What happened

Shares of Moderna (MRNA -2.53%) fell 7.9% on Wednesday after health regulators authorized Novavax's (NVAX 3.97%) COVID-19 vaccine, Adjuvanted, as a booster for adults. 

So what

The Centers for Disease Control and Prevention (CDC) will allow Novavax's vaccine to be used as a first booster shot for people aged 18 and older who would rather take it than initial boosters offered by Moderna and Pfizer (PFE -2.09%). Novavax's vaccine is protein-based, while Moderna's and Pfizer's vaccines were developed with mRNA technology.

"According to CDC data, almost 50% of adults who received their primary series have yet to receive their first booster dose," Novavax CEO Stanley Erck said in a press release. "Offering another vaccine choice may help increase COVID-19 booster vaccination rates for these adults."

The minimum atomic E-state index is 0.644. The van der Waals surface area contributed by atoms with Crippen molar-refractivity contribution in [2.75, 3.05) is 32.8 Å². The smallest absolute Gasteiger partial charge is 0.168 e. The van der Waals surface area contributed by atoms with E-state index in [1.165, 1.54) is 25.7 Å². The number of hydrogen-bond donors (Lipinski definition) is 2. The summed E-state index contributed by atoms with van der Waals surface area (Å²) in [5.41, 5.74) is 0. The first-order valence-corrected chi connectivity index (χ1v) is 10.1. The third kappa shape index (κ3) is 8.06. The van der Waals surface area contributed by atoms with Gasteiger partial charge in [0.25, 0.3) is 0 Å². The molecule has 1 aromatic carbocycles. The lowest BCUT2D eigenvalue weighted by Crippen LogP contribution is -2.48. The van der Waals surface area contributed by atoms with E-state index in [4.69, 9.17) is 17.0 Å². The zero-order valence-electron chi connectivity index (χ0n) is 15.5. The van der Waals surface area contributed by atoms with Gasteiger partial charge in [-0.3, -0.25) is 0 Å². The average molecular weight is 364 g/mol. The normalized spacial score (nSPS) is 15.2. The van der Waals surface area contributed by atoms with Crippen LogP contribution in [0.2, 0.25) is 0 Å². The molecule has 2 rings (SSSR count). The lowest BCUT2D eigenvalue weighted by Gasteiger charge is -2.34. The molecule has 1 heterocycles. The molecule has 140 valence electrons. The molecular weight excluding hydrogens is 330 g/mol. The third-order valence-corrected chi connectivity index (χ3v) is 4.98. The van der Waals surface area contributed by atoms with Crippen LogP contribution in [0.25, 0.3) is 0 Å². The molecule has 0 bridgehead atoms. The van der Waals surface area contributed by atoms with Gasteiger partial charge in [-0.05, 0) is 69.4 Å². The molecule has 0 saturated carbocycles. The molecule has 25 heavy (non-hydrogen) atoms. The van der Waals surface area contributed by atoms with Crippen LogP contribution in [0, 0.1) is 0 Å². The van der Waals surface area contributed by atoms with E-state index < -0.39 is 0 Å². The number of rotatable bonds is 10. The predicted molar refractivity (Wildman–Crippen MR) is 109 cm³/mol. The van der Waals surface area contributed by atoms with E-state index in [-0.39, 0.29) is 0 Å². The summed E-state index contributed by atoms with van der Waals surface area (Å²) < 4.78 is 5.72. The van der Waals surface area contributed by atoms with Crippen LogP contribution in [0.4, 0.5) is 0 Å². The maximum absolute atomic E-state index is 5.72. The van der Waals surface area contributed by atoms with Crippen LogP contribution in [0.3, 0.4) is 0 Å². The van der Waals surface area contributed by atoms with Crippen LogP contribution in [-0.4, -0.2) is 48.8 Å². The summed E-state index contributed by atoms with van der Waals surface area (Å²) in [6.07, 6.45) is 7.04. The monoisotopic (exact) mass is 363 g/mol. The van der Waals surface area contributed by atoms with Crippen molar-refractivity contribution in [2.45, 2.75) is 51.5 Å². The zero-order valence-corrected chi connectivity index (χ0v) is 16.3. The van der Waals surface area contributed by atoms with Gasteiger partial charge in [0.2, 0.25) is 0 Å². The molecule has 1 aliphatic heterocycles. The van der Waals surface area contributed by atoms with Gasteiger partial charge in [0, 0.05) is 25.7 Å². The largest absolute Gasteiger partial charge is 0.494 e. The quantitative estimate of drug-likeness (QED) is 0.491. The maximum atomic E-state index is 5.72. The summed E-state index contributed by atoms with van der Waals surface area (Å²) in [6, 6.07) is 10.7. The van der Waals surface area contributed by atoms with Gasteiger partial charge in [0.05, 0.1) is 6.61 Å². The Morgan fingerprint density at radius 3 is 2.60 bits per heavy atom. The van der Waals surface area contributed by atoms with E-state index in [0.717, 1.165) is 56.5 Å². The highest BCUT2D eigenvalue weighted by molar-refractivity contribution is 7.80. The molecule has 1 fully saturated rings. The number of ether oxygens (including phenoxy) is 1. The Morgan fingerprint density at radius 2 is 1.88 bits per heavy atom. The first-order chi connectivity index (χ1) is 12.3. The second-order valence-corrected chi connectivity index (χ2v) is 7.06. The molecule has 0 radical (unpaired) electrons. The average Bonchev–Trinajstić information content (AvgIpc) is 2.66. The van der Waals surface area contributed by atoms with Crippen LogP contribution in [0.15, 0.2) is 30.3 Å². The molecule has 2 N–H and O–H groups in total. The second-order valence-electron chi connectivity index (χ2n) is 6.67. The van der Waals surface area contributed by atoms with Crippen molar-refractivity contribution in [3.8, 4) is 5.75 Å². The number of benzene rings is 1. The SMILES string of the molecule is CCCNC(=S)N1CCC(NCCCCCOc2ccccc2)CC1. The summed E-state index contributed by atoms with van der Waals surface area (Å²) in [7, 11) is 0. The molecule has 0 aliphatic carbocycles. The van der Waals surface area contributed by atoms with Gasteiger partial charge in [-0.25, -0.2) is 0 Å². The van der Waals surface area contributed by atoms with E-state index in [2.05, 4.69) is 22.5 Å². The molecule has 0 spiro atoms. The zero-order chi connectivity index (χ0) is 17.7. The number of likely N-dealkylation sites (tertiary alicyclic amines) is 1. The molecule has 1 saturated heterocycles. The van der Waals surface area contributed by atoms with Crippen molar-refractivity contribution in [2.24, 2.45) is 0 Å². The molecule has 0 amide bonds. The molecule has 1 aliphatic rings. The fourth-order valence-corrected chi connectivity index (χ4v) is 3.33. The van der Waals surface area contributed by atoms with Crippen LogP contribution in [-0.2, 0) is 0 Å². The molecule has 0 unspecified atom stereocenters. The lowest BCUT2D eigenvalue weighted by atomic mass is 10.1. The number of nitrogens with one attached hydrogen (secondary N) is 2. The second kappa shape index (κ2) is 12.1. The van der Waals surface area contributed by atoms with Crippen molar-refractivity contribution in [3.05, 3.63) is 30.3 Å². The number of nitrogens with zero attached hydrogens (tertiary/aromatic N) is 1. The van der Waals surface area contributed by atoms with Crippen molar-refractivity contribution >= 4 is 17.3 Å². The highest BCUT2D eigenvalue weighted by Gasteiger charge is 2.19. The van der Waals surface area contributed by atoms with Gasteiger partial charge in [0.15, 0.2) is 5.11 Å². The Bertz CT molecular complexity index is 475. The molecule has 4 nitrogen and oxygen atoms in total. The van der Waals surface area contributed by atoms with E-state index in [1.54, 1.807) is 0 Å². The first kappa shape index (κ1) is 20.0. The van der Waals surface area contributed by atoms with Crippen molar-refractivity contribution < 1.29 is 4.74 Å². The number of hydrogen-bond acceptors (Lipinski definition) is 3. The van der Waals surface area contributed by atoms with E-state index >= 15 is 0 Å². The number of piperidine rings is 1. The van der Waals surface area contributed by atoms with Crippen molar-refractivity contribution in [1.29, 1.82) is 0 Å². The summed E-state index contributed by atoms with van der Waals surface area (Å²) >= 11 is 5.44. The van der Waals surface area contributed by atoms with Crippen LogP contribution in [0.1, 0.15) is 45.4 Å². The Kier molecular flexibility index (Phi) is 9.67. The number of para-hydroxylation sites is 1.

More choice means more competition for booster-related sales and profits. Shares of Pfizer and its partner, BioNTech, in turn, declined on Wednesday along with those of Moderna.

Now what

Moderna's COVID-related revenue has already come under pressure from lower-than-expected demand for booster shots. Even Moderna's new bivalent shot that's designed to be more effective against the fast-spreading and currently dominant omicron variant has met with lower uptake than many analysts and investors anticipated.

Novavax's entrance into the market could further dent Moderna's sales, which are predicted to fall sharply in 2023 with vaccine sales set to decline. 

Moderna is hoping to offset this downturn in COVID vaccine sales by using its mRNA technology to develop new drugs targeted at other diseases, such as influenza, HIV, and cancer. The biotech's success in this regard will largely determine the long-term performance of its stock.